The sun was out, the sky and sea were blue, and there wasn't much traffic. This view back toward Priano gives some idea of coast development.

But, even with all the homes some of the vistas were truly stunning.

I saw farms and orchards down the cliffs and wondered how the produce was transported given no motorized vehicles could do it. Just before Amalfi that riddle was solved.

I stopped very briefly in Amalfi, just long enough to eat something. The place was overrun with tourists and not appealing. I did like this pretty mosaic, though.

This look back over the beach at Amalfi gives some idea of its "amenities."

Just past Amalfi is the turn-off to Ravello, which is the tourist bus route back to Sorrento. At that intersection, a truck and a bus stuck going in opposite directions were surrounded by honking cars with people trying to ease one past the other. I calmly rode by smiling. The traffic diminished further after that.

The views looking back along the coast after Amalfi were nice coastal vistas but often marred by ugly cliff side development.

Minori, a 20-minute ride, is the next town on the coast.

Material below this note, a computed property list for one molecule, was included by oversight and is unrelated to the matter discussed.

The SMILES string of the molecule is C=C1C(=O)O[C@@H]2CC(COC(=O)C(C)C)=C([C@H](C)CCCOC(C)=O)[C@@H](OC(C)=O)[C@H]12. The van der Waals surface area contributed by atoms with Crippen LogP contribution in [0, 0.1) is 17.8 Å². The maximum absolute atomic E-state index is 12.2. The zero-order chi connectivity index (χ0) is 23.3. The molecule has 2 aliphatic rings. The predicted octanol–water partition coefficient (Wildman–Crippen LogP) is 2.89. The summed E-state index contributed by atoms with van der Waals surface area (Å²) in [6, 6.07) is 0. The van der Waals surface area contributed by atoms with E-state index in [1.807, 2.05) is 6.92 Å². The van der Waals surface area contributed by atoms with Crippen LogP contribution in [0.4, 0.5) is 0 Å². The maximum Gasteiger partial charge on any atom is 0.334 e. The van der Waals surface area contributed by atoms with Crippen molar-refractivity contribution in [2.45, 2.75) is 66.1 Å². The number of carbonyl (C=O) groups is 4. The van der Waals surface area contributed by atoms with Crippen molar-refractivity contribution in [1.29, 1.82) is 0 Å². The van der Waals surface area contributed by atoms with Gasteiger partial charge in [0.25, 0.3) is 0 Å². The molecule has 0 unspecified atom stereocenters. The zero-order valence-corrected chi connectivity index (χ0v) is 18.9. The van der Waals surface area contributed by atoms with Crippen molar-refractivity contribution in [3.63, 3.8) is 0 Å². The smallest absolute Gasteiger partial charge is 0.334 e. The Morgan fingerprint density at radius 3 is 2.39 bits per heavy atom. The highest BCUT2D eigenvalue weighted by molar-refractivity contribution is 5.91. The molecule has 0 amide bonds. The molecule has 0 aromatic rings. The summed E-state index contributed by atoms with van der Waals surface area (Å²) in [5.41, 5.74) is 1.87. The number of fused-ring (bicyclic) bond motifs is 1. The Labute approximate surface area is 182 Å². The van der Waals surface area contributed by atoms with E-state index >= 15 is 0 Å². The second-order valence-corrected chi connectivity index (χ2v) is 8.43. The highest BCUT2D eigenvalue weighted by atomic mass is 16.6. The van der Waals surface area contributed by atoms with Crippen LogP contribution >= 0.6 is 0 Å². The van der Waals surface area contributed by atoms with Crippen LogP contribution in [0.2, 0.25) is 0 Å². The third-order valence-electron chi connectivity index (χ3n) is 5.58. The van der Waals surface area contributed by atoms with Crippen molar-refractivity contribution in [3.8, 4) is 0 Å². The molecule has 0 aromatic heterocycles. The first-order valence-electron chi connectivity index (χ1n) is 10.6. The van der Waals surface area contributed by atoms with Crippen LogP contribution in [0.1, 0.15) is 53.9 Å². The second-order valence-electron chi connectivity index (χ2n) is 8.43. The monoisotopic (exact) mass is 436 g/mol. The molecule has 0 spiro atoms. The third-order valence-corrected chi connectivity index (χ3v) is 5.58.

Just past Minori is Maiori.

These net-covered orchards mostly held citrus trees and one of my strongest memories of the ride is the constant scent of lemon flowers.

Past Maiori, the development lessens and the road heads out toward Capo d'Orso, which essentially separates Amalfi from Salerno.

This hazy view back from the cape not only shows the trees that lined it but also the previous jutting headlands.

Once past Capo d'Orso, the views back toward Amalfi were gone and I began getting views of the huge conurbation that is Salerno.

The coastal area north of Salerno is still attractive, but the traffic is heavier (it was now close to rush hour), there are more homes, and the views aren't quite as dramatic.